The Greenville Avenue road diet project in the Lower Greenville neighborhood of Dallas, TX, is an excellent example of a road redesign conducted with a specific purpose in mind: the transformation of a high-crime nightlife district into a more family-friendly, economically vibrant, walkable commercial corridor.
In 2010, Councilwoman Angela Hunt and Mayor Pro-Tem Pauline Medrano led a campaign to improve the neighborhood. The reduction of the road from four lanes to two, with doubled on-street parking and vastly-enhanced sidewalks, was central to this effort.
After Greenville Avenue was redesigned to focus on creating an environment for people, business followed and development has increased by 212% since then. A body of evidence, both statistical and anecdotal, suggest various other benefits, including reduced vehicular speeds, crime, and accidents. The variety of businesses, the redesign of wider sidewalks with street buffers, and the addition of crosswalks has increased pedestrian activity throughout all times of the day, contributing more "eyes on the street."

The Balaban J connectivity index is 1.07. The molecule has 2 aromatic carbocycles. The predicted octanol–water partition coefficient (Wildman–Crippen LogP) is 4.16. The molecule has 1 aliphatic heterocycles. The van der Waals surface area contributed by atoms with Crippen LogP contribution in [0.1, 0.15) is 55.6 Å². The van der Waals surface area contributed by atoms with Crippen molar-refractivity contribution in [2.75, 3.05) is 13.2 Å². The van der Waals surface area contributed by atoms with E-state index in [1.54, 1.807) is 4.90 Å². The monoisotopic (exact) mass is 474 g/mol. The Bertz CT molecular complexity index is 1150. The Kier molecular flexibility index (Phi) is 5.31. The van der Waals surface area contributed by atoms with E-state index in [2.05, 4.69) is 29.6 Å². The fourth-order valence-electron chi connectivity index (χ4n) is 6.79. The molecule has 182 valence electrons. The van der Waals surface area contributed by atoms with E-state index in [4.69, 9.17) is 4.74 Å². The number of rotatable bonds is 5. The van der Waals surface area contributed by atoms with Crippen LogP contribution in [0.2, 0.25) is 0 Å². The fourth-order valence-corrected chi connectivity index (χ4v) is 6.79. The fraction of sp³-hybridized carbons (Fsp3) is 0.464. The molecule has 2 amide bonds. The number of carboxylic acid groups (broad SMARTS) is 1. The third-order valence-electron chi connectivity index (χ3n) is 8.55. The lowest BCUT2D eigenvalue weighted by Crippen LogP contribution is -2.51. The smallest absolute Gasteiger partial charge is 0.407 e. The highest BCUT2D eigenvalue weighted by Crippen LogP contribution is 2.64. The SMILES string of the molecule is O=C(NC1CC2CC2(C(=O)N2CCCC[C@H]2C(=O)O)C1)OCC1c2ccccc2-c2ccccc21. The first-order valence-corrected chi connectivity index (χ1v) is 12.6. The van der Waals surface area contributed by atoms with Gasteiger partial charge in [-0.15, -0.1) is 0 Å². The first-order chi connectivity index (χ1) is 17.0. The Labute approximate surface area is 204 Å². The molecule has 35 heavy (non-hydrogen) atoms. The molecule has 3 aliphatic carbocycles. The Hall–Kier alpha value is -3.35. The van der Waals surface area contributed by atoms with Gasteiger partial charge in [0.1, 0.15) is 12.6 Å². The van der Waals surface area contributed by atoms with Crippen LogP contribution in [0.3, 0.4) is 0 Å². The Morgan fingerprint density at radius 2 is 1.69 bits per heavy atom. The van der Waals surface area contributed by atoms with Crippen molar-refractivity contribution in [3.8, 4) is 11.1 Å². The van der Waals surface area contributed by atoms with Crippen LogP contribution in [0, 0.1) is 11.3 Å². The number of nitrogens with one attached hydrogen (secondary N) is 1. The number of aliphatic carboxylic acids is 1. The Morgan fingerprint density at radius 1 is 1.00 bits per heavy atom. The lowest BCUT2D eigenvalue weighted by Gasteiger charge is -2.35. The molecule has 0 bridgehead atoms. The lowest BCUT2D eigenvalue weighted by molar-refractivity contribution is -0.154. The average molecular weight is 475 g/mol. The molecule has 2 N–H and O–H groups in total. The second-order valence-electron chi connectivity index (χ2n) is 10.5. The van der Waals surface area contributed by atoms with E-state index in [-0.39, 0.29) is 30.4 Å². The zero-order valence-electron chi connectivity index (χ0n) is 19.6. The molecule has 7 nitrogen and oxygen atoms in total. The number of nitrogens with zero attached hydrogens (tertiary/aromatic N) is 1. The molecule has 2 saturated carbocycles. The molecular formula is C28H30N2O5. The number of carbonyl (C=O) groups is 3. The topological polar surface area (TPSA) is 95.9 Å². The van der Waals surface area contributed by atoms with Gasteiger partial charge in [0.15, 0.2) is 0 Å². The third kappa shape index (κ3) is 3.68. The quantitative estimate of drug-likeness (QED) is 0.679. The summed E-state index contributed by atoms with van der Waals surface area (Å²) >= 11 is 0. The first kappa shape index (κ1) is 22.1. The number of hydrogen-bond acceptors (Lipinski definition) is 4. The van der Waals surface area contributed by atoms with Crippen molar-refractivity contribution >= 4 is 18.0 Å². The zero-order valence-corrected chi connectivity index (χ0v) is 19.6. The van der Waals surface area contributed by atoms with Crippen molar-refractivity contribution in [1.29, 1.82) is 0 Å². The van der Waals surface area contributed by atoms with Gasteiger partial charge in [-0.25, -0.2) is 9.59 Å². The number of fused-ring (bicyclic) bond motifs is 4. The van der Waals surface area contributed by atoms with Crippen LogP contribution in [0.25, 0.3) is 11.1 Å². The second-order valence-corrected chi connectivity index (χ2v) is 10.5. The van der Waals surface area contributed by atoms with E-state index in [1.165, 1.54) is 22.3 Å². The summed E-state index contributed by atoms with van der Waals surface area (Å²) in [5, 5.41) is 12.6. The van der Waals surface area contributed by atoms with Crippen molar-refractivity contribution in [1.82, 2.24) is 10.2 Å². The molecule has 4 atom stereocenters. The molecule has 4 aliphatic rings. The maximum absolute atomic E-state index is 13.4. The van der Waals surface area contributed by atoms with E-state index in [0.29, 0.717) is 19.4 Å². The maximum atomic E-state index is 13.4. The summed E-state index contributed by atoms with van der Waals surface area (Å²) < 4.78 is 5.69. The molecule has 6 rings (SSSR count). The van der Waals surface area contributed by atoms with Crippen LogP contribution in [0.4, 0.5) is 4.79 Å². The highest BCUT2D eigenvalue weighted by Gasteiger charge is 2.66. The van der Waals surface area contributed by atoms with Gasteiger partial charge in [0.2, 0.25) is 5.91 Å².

The transformation of Lower Greenville extended beyond the physical infrastructure, too. A couple of years after Lower Greenville’s road diet, stakeholders got together to form the Lower Greenville Business Association whose mission is "supporting and promoting a positive quality of life in our neighborhood."
“Lower Greenville went through this physical transformation, but there was this richer transformation going through it in terms of relationships.”
— Jessica Burnham
“Locals love that they can walk to their favorite neighborhood joint and back home again after an evening of throwing back a cocktail or three.”
— D Magazine